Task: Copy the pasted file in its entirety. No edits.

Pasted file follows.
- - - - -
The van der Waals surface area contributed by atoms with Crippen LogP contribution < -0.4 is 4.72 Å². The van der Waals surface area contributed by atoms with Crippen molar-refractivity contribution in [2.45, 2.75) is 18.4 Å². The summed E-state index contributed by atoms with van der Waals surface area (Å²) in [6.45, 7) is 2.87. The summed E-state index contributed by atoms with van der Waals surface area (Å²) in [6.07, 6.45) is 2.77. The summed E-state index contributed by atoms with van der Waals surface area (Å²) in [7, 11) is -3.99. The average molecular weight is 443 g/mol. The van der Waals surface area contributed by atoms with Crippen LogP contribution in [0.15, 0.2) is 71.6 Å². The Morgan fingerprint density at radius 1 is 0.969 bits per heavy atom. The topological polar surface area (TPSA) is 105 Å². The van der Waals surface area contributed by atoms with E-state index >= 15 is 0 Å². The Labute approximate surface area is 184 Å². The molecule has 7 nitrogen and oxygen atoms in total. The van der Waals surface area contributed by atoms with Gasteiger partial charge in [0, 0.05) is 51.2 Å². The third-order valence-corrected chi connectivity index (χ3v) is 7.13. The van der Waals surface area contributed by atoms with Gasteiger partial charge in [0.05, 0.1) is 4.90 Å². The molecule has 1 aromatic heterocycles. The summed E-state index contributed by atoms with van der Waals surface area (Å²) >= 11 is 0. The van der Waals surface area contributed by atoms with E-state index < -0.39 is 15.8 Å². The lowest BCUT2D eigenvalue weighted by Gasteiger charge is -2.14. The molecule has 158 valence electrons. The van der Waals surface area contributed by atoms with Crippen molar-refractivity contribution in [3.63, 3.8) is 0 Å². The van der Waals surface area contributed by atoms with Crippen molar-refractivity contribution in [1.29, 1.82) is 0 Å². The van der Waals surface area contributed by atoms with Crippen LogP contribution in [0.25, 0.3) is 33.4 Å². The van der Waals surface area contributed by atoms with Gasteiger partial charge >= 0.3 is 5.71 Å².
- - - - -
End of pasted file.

The van der Waals surface area contributed by atoms with Crippen LogP contribution < -0.4 is 4.72 Å². The van der Waals surface area contributed by atoms with Crippen molar-refractivity contribution in [2.45, 2.75) is 18.4 Å². The summed E-state index contributed by atoms with van der Waals surface area (Å²) in [6.45, 7) is 2.87. The summed E-state index contributed by atoms with van der Waals surface area (Å²) in [6.07, 6.45) is 2.77. The summed E-state index contributed by atoms with van der Waals surface area (Å²) in [7, 11) is -3.99. The average molecular weight is 443 g/mol. The van der Waals surface area contributed by atoms with Crippen LogP contribution in [0.15, 0.2) is 71.6 Å². The Morgan fingerprint density at radius 1 is 0.969 bits per heavy atom. The topological polar surface area (TPSA) is 105 Å². The van der Waals surface area contributed by atoms with E-state index >= 15 is 0 Å². The Labute approximate surface area is 184 Å². The molecule has 7 nitrogen and oxygen atoms in total. The van der Waals surface area contributed by atoms with Gasteiger partial charge in [0, 0.05) is 51.2 Å². The third-order valence-corrected chi connectivity index (χ3v) is 7.13. The van der Waals surface area contributed by atoms with Gasteiger partial charge in [0.05, 0.1) is 4.90 Å². The molecule has 1 aromatic heterocycles. The summed E-state index contributed by atoms with van der Waals surface area (Å²) >= 11 is 0. The van der Waals surface area contributed by atoms with E-state index < -0.39 is 15.8 Å². The lowest BCUT2D eigenvalue weighted by Gasteiger charge is -2.14. The molecule has 158 valence electrons. The van der Waals surface area contributed by atoms with Crippen molar-refractivity contribution in [3.63, 3.8) is 0 Å². The van der Waals surface area contributed by atoms with Crippen molar-refractivity contribution in [1.29, 1.82) is 0 Å². The van der Waals surface area contributed by atoms with Crippen LogP contribution in [0.25, 0.3) is 33.4 Å². The van der Waals surface area contributed by atoms with Gasteiger partial charge >= 0.3 is 5.71 Å².